Column: Scrap the licensing bottleneck
A growing chorus of policymakers across the political spectrum is championing a way to create more jobs for ordinary Americans: reform the nation’s occupational licensing laws. Today, one in four workers in America must obtain government permission to earn an honest living — a dramatic, fivefold increase from the 1950s.
A new study by the Institute for Justice,License to Work, takes a comprehensive look at licensing barriers for 102 lower-income occupations across all 50 states and the District of Columbia. On average, Michigan forces workers in these occupations to pay $242 in fees, pass about two exams, and spend 255 days in education and experience. Instead of earning a living, many Michiganders have to earn a license.
Worse, Michigan’s licensing barriers are often irrational. For example, a license to become a cosmetologist or barber takes 1,500 and 1,800 hours of training respectively. But a license to become an emergency medical technician, who must administer urgent, life-saving care, merely requires 194 hours of coursework. It makes no sense why a barber should have to complete nine times as much training as an EMT.
That red tape adds up. According to a report by the Mackinac Center for Public Policy, the state’s excessive licensing requirements could mean 125,000 fewer jobs and cost consumers $10.4 billion every year. Additionally, the study found that Michigan spends over $150 million each year to manage and enforce the state’s 164 occupational licenses.
Proponents argue that licensing is necessary to protect health and safety, but researchers have found little evidence to support these claims. Instead of protecting consumers, licensing laws often protect those who already have licenses from competing rivals. These “bottleneckers” seek to create bottlenecks that limit entry, which allows them to charge higher prices.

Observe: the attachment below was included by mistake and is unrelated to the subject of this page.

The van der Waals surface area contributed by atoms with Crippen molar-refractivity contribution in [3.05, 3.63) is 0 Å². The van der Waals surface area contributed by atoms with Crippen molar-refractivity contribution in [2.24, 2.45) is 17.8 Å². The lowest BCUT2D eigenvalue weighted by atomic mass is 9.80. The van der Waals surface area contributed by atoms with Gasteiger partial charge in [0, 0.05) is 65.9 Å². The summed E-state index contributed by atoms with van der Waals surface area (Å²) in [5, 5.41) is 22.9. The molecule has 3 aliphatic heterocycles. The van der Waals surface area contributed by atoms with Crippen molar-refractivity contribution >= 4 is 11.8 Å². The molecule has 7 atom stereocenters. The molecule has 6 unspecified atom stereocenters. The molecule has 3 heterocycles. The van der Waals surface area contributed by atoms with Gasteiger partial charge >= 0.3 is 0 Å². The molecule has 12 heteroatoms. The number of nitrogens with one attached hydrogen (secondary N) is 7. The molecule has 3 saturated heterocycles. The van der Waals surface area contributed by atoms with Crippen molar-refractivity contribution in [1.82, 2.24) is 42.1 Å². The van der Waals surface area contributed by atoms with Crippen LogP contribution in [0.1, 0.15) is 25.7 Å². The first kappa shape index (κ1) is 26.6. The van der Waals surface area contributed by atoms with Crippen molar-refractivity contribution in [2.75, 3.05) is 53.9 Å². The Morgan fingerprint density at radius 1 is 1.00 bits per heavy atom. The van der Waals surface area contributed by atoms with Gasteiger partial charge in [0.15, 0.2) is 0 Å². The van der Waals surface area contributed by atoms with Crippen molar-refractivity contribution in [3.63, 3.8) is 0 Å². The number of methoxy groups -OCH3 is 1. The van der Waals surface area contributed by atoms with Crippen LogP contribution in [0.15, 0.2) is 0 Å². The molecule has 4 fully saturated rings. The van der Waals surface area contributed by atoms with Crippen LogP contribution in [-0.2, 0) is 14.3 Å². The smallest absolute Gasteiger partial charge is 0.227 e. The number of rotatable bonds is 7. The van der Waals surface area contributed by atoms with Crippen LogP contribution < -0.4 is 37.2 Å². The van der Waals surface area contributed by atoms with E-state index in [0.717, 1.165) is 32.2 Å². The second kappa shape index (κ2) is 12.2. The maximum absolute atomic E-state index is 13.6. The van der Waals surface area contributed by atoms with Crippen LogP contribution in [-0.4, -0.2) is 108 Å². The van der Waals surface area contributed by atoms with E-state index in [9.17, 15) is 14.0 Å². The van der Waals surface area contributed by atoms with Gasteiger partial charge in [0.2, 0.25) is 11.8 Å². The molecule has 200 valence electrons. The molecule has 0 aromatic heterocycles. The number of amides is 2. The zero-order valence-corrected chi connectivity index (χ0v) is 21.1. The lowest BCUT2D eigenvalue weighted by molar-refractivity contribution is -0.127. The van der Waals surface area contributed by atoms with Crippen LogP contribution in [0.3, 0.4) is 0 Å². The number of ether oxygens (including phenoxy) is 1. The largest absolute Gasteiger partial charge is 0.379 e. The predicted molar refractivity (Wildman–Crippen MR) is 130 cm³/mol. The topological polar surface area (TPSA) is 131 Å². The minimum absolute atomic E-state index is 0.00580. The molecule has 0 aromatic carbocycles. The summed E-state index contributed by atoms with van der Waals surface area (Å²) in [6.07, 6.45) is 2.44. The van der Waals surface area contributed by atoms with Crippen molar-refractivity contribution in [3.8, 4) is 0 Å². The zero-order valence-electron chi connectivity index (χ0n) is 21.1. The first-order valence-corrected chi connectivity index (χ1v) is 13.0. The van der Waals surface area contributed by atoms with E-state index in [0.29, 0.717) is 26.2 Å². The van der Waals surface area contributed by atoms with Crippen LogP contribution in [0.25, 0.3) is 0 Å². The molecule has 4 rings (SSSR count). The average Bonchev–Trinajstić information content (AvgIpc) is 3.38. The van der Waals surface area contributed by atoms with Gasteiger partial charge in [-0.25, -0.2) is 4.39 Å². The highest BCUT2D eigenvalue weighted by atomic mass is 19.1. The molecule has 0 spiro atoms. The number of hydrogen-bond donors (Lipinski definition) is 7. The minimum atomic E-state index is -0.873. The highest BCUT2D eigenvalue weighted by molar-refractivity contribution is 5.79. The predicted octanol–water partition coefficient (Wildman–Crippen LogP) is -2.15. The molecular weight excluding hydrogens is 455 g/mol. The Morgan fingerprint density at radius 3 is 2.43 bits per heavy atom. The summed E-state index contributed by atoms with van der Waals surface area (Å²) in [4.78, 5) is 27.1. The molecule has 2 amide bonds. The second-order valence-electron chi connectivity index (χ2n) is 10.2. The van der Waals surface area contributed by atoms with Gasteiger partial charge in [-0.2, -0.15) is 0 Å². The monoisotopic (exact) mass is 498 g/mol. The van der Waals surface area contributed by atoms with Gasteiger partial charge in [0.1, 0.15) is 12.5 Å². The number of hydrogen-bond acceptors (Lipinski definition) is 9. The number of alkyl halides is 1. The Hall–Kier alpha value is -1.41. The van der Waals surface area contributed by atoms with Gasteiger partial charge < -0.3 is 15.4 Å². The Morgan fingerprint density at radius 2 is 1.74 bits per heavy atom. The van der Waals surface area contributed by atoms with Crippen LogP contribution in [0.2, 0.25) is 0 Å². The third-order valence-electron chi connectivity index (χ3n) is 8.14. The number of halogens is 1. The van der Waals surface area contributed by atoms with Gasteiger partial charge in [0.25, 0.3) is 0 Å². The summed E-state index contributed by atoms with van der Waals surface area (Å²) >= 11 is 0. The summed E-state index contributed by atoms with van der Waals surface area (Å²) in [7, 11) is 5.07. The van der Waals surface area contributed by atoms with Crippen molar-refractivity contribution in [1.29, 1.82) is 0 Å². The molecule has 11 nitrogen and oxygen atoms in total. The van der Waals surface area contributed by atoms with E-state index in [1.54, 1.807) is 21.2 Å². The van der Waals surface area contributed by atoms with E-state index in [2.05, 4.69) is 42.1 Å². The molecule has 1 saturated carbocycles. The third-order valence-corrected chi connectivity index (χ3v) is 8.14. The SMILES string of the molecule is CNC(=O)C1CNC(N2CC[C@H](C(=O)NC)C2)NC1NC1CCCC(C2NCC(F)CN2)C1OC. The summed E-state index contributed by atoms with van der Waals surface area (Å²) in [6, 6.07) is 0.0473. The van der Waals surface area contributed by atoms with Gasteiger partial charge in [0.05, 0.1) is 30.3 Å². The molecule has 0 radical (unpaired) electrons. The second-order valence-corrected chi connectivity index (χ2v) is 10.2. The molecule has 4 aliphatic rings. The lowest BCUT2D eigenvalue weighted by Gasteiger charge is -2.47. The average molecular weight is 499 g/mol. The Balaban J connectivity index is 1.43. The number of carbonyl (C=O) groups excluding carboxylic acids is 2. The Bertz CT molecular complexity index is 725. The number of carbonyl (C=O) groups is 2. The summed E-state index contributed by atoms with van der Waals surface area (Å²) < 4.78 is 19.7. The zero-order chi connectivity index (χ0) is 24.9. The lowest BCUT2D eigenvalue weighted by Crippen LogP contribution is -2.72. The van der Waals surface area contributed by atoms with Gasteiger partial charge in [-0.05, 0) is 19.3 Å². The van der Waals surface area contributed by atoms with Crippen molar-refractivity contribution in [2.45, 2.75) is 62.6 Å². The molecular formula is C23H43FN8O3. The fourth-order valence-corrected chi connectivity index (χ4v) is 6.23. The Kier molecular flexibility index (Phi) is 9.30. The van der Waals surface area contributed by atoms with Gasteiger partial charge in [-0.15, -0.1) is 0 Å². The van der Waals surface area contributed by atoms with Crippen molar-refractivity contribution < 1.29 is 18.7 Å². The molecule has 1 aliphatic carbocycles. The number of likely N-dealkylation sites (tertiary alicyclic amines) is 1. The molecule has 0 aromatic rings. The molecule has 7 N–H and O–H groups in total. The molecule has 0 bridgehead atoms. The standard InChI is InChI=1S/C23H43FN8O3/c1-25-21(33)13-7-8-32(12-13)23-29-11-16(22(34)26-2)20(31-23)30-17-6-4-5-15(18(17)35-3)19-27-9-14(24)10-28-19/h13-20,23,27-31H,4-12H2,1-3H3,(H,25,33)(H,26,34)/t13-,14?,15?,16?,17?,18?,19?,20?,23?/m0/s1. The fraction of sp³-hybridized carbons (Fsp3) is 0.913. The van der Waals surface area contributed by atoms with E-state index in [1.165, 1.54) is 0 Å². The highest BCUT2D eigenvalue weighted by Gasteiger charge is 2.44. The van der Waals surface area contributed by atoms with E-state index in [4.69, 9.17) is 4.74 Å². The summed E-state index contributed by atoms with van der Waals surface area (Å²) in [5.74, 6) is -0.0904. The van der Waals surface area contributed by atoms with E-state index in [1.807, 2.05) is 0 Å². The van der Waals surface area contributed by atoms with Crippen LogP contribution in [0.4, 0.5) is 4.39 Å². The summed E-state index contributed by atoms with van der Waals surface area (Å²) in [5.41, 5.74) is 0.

Michigan provides a textbook example of bottleneckers in action. In 2012, the state’s Office of Regulatory Reinvention (ORR) released a report that called to repeal many occupational licenses, including for dietitians and nutritionists. And when a state lawmaker introduced a repeal bill, bottleneckers mobilized. Members from the Michigan Dietetic Association (MDA), the Michigan Academy of Nutrition and Dietetics (MAND) and several practicing dieticians all testified against the reform, while others personally lobbied legislators to kill the bill.
The bottleneckers didn’t cite any actual cases of consumer harm. That’s because they couldn’t. The Michigan Nutrition Association, a competing professional group to MDA and MAND — and whose members were excluded from the state’s licensing regime — backed the repeal bill and as part of their efforts completed research that found “almost no data pointing to significant, discernible harm” in states without those licenses. Tellingly, the closest any bottlenecker came to a specific example was mentioning a fitness teacher who promoted the paleo diet.
But the hearings did confirm what reform proponents have claimed all along. Licensing poses real barriers to workers by killing competition and hoarding opportunity. In fact, one former member of the Board of Dietetics and Nutrition testified that during her tenure, the board only received complaints ratting out unlicensed competitors, all of which came from licensed dietitians.
Fortunately, reformers were able to beat the bottleneckers that time. HB 4688 passed both the Michigan House and Senate by wide margins, before Gov. Rick Snyder signed the bill in 2014. Since then, dietitians and nutritionists have been free to practice without a permission slip from the government. And during that legislative session, Michigan also scrapped regulations for auctioneers, community planners, interior designers and several other occupations. In the new year, lawmakers should build on these past successes and eliminate needless licenses to free workers from red tape.
Lee McGrath is senior legislative counsel at the Institute for Justice. Kathy Sanchez is a strategic research associate there.